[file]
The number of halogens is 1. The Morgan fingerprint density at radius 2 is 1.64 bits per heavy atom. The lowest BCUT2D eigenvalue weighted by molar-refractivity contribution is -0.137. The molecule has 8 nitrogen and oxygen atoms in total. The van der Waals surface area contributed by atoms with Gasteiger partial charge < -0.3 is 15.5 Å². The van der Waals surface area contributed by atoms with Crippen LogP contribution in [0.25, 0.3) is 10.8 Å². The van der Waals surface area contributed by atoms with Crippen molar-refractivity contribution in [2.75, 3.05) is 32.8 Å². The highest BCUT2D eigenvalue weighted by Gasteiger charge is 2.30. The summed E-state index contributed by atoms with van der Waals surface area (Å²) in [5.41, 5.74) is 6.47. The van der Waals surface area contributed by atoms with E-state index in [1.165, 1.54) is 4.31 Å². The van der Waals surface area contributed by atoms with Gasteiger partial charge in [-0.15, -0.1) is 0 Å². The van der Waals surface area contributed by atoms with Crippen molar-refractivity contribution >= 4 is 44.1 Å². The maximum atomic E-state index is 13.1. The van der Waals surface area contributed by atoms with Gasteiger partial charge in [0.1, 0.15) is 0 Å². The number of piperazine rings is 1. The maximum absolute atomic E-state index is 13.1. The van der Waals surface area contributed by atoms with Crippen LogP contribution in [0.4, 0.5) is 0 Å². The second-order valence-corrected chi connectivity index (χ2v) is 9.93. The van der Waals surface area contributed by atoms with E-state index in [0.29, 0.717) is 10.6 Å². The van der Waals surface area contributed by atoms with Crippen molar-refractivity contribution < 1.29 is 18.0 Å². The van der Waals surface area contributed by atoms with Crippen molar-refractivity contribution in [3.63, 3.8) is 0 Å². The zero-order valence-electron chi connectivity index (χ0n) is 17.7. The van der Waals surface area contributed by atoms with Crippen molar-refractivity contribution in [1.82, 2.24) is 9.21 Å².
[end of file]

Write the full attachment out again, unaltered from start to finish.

The number of halogens is 1. The Morgan fingerprint density at radius 2 is 1.64 bits per heavy atom. The lowest BCUT2D eigenvalue weighted by molar-refractivity contribution is -0.137. The molecule has 8 nitrogen and oxygen atoms in total. The van der Waals surface area contributed by atoms with Gasteiger partial charge < -0.3 is 15.5 Å². The van der Waals surface area contributed by atoms with Crippen LogP contribution in [0.25, 0.3) is 10.8 Å². The van der Waals surface area contributed by atoms with Crippen molar-refractivity contribution in [2.75, 3.05) is 32.8 Å². The highest BCUT2D eigenvalue weighted by Gasteiger charge is 2.30. The summed E-state index contributed by atoms with van der Waals surface area (Å²) in [5.41, 5.74) is 6.47. The van der Waals surface area contributed by atoms with E-state index in [1.165, 1.54) is 4.31 Å². The van der Waals surface area contributed by atoms with Gasteiger partial charge in [-0.15, -0.1) is 0 Å². The van der Waals surface area contributed by atoms with Crippen molar-refractivity contribution >= 4 is 44.1 Å². The maximum atomic E-state index is 13.1. The van der Waals surface area contributed by atoms with Gasteiger partial charge in [0.1, 0.15) is 0 Å². The number of piperazine rings is 1. The maximum absolute atomic E-state index is 13.1. The van der Waals surface area contributed by atoms with Crippen LogP contribution in [0.4, 0.5) is 0 Å². The second-order valence-corrected chi connectivity index (χ2v) is 9.93. The van der Waals surface area contributed by atoms with E-state index in [0.29, 0.717) is 10.6 Å². The van der Waals surface area contributed by atoms with Crippen molar-refractivity contribution < 1.29 is 18.0 Å². The van der Waals surface area contributed by atoms with Crippen molar-refractivity contribution in [3.63, 3.8) is 0 Å². The zero-order valence-electron chi connectivity index (χ0n) is 17.7. The van der Waals surface area contributed by atoms with Crippen molar-refractivity contribution in [1.82, 2.24) is 9.21 Å².